Saturday’s Search: What is the racial breakdown of medical errors? Day 20

Source of image: Google

One of the most common reasons for medical errors is poor communication between doctors and patients. When patients are not believed or heard, it sets the stage for medical errors. The two most common medical errors–misdiagnosis and medication errors–follow.

White supremacy is the gold standard for healthcare in America. The care is biased, leading to disparities in outcomes as well as increased morbidity and mortality. We see it in maternal mortality rates where Black women die over twice that of any other racial group, including white women.

Are hospitals a threat to the health of Black patients? YES, without a doubt, hospitals are killing us, some with intent. Let’s dig deeper to see how well concealed the information can be.

My search to find out more about what groups are at the highest risk for medical errors led to a review the 2018 National Hospital Ambulatory Medical Care Survey (N.H.A.M.C.S.). It collects data on the utilization and provision of hospital-based ambulatory care services. (cdc.gov)

The National Hospital Ambulatory Medical Care Survey (N.H.A.M.C.S.) is the Nation’s foremost study of ambulatory medical care in hospital emergency departments and has been conducted annually since 1992. Each year, approximately 450 nationally-representative hospitals provide data on a sample of patient visits to their emergency service areas. Sampled data are collected over a designated 4-week reporting period. These data are weighted to produce national estimates that are widely used by health care researchers, policy analysts, congressional staff, the news media, and many others, and have helped to improve our knowledge of ambulatory care patterns in the Nation’s hospitals. N.H.A.M.C.S. is sponsored by the Centers for Disease Control and Prevention’s (C.D.C.s) National Center for Health Statistics (N.C.H.S.), and is administered by the U.S.U.S. Census Bureau.(2)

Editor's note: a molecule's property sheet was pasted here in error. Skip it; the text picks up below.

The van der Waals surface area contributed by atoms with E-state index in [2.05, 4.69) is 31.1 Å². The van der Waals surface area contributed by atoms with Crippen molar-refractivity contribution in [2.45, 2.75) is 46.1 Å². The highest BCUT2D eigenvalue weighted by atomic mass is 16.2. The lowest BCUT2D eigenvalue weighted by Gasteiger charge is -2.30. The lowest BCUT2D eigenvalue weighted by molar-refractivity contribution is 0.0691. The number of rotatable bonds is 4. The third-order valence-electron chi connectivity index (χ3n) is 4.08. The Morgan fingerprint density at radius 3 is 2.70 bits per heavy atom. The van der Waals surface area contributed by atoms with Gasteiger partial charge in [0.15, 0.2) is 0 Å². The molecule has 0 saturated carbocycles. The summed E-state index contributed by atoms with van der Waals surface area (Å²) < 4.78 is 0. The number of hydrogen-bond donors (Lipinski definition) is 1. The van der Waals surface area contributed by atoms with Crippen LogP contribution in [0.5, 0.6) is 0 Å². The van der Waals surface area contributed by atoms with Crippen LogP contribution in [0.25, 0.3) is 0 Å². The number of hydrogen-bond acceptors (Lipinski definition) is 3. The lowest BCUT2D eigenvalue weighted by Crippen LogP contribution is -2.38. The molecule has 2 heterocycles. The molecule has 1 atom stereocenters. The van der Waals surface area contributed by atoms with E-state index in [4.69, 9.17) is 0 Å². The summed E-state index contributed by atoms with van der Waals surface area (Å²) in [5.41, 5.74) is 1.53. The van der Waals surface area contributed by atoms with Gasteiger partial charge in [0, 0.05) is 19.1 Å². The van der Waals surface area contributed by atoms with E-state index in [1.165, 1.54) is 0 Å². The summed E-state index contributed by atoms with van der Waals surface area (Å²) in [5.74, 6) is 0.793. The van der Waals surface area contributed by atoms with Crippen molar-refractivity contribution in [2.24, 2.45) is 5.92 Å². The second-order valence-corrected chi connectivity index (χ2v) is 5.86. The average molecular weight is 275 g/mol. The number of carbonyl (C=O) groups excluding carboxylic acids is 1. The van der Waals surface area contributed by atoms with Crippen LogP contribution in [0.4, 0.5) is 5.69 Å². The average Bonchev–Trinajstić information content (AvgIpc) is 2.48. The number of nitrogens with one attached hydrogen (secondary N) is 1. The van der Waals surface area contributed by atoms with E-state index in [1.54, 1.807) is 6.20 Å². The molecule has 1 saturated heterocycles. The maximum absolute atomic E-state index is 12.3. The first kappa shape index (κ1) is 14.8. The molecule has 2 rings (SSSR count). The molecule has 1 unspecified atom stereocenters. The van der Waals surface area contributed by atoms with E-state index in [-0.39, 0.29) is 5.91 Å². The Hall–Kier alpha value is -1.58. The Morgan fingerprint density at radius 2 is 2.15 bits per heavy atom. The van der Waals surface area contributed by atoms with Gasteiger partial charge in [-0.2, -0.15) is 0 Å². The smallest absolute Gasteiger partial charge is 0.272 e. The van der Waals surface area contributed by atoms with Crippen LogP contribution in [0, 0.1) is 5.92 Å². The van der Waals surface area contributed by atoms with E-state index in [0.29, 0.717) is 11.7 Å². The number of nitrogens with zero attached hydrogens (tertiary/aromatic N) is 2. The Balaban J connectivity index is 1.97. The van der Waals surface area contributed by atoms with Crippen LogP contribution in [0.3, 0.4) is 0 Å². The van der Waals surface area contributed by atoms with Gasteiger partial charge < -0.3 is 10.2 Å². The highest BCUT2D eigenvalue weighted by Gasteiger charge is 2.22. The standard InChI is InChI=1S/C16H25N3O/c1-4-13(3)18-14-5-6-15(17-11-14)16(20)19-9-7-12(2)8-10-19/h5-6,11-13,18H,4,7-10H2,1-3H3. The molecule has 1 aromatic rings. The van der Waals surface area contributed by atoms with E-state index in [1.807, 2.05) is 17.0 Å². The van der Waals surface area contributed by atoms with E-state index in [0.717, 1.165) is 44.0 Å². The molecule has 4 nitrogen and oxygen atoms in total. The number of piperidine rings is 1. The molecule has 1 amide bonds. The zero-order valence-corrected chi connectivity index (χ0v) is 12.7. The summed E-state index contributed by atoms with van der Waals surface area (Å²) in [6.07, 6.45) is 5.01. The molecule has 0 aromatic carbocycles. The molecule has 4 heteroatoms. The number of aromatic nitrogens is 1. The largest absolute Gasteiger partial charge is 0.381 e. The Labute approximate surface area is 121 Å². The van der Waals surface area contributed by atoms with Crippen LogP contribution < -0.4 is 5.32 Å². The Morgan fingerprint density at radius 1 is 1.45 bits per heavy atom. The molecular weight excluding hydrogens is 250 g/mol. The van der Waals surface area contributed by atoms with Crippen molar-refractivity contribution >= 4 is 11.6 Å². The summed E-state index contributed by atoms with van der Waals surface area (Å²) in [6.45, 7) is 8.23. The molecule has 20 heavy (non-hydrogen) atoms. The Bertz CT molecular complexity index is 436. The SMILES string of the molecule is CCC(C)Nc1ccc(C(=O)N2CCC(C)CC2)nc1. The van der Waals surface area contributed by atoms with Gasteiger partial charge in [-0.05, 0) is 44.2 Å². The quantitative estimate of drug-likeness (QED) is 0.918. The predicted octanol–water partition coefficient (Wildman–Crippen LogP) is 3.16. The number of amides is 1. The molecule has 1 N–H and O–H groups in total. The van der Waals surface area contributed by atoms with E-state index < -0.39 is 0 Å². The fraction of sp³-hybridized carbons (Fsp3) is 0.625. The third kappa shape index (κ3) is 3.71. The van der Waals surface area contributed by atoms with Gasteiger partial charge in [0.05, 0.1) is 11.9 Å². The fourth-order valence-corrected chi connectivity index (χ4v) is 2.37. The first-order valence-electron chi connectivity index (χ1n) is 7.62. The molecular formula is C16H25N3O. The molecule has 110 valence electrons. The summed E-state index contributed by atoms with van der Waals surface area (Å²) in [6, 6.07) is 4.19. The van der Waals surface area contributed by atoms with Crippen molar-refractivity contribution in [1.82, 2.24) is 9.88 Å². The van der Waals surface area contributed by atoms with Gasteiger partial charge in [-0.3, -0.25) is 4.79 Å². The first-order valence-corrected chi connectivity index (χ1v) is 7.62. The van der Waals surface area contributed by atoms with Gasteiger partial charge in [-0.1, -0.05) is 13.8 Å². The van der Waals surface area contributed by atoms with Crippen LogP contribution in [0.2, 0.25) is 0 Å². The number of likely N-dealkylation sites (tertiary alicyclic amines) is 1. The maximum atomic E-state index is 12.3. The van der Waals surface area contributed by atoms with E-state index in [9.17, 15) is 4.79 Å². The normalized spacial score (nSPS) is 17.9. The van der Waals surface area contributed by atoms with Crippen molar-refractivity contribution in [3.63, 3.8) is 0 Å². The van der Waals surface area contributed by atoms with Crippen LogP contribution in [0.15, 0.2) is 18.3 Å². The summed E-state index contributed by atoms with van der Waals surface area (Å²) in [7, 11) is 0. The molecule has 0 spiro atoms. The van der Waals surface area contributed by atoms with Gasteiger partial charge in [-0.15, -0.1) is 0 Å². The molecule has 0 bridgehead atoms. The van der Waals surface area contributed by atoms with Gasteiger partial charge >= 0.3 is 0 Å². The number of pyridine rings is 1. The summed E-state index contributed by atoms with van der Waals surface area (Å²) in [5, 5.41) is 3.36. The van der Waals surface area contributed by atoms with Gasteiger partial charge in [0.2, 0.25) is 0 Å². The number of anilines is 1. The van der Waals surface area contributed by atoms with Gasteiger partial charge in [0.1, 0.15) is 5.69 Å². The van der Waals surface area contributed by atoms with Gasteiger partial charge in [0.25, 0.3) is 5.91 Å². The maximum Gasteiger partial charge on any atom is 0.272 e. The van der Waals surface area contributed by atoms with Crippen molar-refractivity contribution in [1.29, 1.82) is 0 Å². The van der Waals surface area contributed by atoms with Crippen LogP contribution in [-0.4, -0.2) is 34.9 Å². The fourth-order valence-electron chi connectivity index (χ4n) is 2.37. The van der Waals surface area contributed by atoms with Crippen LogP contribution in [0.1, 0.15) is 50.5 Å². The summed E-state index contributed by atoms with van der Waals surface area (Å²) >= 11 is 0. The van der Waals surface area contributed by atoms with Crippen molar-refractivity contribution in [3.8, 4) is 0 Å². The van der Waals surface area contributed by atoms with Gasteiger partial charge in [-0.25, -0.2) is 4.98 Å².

It’s a cross-sectional study that collects data from emergency department (E.D.E.D.)visits over four weeks. Of the 490 hospitals selected for the 2018 N.H.A.M.C.S., 323 responded, yielding an 85% response rate.

A total of 20,291 Patient Record forms (PRFs ) were submitted electronically. During the 4-week study period, the total number of emergency department visits was 129,974. I interpreted that information to mean 20,291 patients had 129,974 visits to the E.D. Each patient had an average of 6.4 emergency department visits during four weeks. That’s a lot of visits. I am not sure my interpretation is correct. Suppose so many could have returned for imaging or consultation. However, they could have returned because of misdiagnosis or medication errors. When I worked in the E.D., it was a revolving door with some patients seen almost daily for the same problem.

In Table 3. Emergency department visits, by patient race, age, and ethnicity: United States, 2018, we see Blacks or African Americans utilized the E.D. more than any other group. At 84 visits per 100 persons, African Americans were way above the national average of 40 visits per 100 persons. I red flag that because the data does not give a reason. How many of those visits were return visits because of misdiagnosis or lack of a complete evaluation on the initial visit necessitating repeat visits?

To be continued next week.

1. National Center For Health Statistics: Ambulatory Health Care Data

2. National Hospital Ambulatory Medical Care Survey (N.H.A.M.C.S.)

3. National Hospital Ambulatory Medical Care Survey: 2018 Emergency Department Summary Tables

Author

  • Angela Grant is a medical doctor. For 22 years, she practiced emergency medicine and internal medicine. She studied for one year at Harvard T. H Chan School Of Public Health. She writes about culture, race, and health.

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